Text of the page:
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Stadia was off to a rough start, it's still quite rough now but an interesting look at a possible future of convenience playing games wherever you want. Seems Google are just getting started.

Back in October Google announced Stadia Games and Entertainment, their own first-party studio dedicated to making games for their streaming service. They later acquired Typhoon Studios to join that new studio and now they've announced the formation of another studio focusing on Stadia exclusives.

In a fresh blog post today, Jade Raymond the VP and Head of Stadia Games and Entertainment, announced the second Stadia Games and Entertainment studio in Playa Vista, California. This additional team will be led by Shannon Studstill, who previously led Sony's Santa Monica Studio (God of War).

The new Playa Vista studio will focus on delivering exclusive games, using new gameplay mechanics, creative ways to play together and unique interaction models that we’re just starting to explore. While we’re not ready to share specific game plans yet, rest assured we are listening to what gamers want and adding our own Stadia twists to create new IP and experiences.

They're also hiring a lot more people to work on Stadia games.

In other Stadia news, on the official Stadia website you should now be able to actually access screenshots taken (useful for when you've played it somewhere else) found directly here. Weirdly I have to access it through the URL directly, there's no option for me to click into it so it looks like they're not taking into account people who didn't keep their Pro sub and didn't buy a game—woops.

Pictured: Stadia captures in the web browser.

Yesterday, the Serious Sam Collection launched to combine the whole FPS series together from Croteam. It's also now confirmed that The Division 2 is launching on March 17 for Stadia, with cross-play against the Windows version—which is how all Stadia games should be.

Stadia definitely needs some real killer games to push people towards it, as the outlook hasn't been too great despite it working really well in our own testing. Being able to load up Chromium/Chrome on Linux, and play a AAA game within seconds is technically very impressive.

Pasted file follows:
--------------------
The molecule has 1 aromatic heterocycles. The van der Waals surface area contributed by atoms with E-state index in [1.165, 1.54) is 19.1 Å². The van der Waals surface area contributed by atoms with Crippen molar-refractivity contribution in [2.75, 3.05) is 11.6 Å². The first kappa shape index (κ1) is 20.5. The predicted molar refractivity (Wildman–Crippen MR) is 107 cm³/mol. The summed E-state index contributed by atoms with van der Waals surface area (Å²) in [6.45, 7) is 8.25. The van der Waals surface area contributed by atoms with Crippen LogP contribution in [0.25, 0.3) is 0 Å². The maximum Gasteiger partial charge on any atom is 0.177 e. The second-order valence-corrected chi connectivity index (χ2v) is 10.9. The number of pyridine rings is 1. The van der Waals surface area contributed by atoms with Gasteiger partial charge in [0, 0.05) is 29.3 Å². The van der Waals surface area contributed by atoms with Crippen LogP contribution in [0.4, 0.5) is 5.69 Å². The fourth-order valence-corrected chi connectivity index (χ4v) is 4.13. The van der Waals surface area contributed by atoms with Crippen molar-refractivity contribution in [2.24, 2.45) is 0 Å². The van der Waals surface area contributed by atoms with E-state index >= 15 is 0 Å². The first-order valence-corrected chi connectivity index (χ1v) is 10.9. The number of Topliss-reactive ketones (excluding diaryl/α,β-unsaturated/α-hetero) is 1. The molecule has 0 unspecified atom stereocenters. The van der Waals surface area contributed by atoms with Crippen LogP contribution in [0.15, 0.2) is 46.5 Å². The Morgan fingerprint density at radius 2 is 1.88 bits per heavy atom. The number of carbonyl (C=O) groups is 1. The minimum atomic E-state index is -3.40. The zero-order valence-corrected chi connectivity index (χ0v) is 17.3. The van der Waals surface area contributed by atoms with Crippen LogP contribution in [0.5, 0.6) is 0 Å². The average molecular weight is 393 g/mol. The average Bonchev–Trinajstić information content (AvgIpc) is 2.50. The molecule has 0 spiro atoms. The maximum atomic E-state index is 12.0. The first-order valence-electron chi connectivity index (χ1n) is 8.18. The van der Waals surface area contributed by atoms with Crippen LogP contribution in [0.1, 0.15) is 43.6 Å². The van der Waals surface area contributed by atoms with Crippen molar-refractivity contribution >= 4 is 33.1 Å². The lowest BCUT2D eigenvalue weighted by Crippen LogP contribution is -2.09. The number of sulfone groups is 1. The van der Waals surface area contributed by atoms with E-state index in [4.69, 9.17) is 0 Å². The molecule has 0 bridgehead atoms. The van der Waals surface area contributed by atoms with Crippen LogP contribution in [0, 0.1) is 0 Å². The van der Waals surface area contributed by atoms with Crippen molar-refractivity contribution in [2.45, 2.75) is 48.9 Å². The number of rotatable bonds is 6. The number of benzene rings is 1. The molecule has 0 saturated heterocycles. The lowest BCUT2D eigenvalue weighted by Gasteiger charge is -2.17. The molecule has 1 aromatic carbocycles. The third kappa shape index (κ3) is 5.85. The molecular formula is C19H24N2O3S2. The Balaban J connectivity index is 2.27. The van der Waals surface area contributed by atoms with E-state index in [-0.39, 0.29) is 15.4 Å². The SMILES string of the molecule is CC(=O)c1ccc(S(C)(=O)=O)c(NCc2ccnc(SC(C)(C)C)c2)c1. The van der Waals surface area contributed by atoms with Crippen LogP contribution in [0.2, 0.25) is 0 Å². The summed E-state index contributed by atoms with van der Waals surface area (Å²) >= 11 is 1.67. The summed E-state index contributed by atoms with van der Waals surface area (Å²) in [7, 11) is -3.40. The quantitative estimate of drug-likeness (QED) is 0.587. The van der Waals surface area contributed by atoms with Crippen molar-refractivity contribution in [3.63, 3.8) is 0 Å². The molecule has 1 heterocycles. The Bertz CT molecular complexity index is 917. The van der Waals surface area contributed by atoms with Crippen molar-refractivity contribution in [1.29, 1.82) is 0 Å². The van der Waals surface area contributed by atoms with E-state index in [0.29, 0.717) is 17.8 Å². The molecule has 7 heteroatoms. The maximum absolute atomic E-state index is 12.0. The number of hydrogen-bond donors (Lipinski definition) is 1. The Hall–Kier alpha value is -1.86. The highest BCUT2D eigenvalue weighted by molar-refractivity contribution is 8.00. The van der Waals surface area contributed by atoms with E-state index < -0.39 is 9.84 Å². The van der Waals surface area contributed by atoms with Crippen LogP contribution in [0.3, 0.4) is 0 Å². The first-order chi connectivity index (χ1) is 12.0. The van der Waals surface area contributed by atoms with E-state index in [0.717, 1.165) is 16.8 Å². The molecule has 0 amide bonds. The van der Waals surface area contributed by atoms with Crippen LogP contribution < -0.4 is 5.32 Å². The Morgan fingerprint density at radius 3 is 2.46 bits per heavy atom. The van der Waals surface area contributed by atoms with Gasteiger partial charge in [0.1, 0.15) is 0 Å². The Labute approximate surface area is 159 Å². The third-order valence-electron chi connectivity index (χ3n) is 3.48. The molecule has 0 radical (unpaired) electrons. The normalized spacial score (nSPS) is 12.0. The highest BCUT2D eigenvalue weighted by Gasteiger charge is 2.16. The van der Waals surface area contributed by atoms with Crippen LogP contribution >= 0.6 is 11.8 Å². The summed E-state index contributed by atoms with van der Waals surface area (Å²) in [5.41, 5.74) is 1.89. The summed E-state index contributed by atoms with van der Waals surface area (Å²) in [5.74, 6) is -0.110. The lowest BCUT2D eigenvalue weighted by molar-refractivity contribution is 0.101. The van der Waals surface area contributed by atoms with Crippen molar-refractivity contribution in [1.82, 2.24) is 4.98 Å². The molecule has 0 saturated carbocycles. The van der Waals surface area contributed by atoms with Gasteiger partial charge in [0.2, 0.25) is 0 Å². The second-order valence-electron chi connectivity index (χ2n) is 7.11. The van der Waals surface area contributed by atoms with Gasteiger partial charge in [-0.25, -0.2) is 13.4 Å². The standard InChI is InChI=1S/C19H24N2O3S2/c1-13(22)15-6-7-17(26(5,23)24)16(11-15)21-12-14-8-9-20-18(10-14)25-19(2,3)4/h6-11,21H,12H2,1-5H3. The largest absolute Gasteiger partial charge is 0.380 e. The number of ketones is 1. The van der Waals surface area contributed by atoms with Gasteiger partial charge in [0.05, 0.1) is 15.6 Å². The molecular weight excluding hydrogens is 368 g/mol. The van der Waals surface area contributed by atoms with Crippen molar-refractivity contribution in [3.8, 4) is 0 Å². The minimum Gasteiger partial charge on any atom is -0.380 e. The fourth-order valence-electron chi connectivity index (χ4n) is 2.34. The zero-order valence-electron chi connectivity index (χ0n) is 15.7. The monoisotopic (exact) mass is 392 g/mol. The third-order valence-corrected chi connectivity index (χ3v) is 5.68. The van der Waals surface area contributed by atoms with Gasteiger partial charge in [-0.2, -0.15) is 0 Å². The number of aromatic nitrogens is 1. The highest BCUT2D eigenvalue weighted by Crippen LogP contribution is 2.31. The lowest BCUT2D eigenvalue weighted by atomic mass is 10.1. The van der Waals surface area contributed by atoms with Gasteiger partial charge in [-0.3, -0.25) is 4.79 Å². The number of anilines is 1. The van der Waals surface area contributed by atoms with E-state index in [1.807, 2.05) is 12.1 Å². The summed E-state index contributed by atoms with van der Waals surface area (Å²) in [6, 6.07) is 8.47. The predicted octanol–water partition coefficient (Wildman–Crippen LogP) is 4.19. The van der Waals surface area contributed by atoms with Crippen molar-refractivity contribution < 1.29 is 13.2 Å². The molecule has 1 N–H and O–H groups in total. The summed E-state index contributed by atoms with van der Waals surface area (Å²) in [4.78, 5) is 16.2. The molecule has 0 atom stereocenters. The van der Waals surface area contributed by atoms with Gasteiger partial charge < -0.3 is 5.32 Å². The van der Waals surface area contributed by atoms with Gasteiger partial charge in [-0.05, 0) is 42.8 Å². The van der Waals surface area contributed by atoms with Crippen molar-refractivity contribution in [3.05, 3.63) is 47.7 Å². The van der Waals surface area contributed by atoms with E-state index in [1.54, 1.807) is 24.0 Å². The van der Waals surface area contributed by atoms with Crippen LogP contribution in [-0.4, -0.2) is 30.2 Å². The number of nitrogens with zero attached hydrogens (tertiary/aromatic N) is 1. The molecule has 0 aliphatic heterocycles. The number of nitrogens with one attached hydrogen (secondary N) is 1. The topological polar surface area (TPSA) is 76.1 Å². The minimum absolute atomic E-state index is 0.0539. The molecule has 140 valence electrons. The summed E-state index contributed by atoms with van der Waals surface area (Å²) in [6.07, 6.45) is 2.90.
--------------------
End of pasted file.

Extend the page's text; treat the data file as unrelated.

Article taken from GamingOnLinux.com.
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25 comments
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Shmerl 4 Mar
Will they release their games for normal desktop Linux too, or they'll remain Stadia exclusive? In general, exclusivity is a bad thing.


Last edited by Shmerl on 4 March 2020 at 6:32 pm UTC
Quoting: ShmerlWill they release their games for normal desktop Linux too, or they'll remain Stadia exclusive? In general, exclusivity is a bad thing.

Who knows... Maybe on ChromeOS? #sarcasm
So with you having to buy games on Stadia and only the ability to play them there, what is Google's policy if they decide to shut down Stadia?

Do you become shit out of luck or will Google refund you of the games you can no longer play?

When are they just gonna start offering basic subscription tiers? Not everyone wants to spend $129 to get started with Stadia. I don't want a Chromecast Pro nor a Stadia Controller (I already have several controllers).

While it's a nice, fuzzy thought that Stadia is using Debian and Vulkan in the cloud, lets get real, that alone isn't a good value proposition for concerned consumers who know of Google's track record:

https://killedbygoogle.com/

Personally, I prefer GeForce Now at $5 per month and while it isn't as simple to get running (requires an Android x86 9.0 K49 VM and USB mouse pass-through), it works fine on Linux once that's done. Plus GFN has most of the Battle Royale games that Linux gamers want to play but can't normally due to Easy Anti-Cheat and BattlEye.


Last edited by Xaero_Vincent on 4 March 2020 at 7:09 pm UTC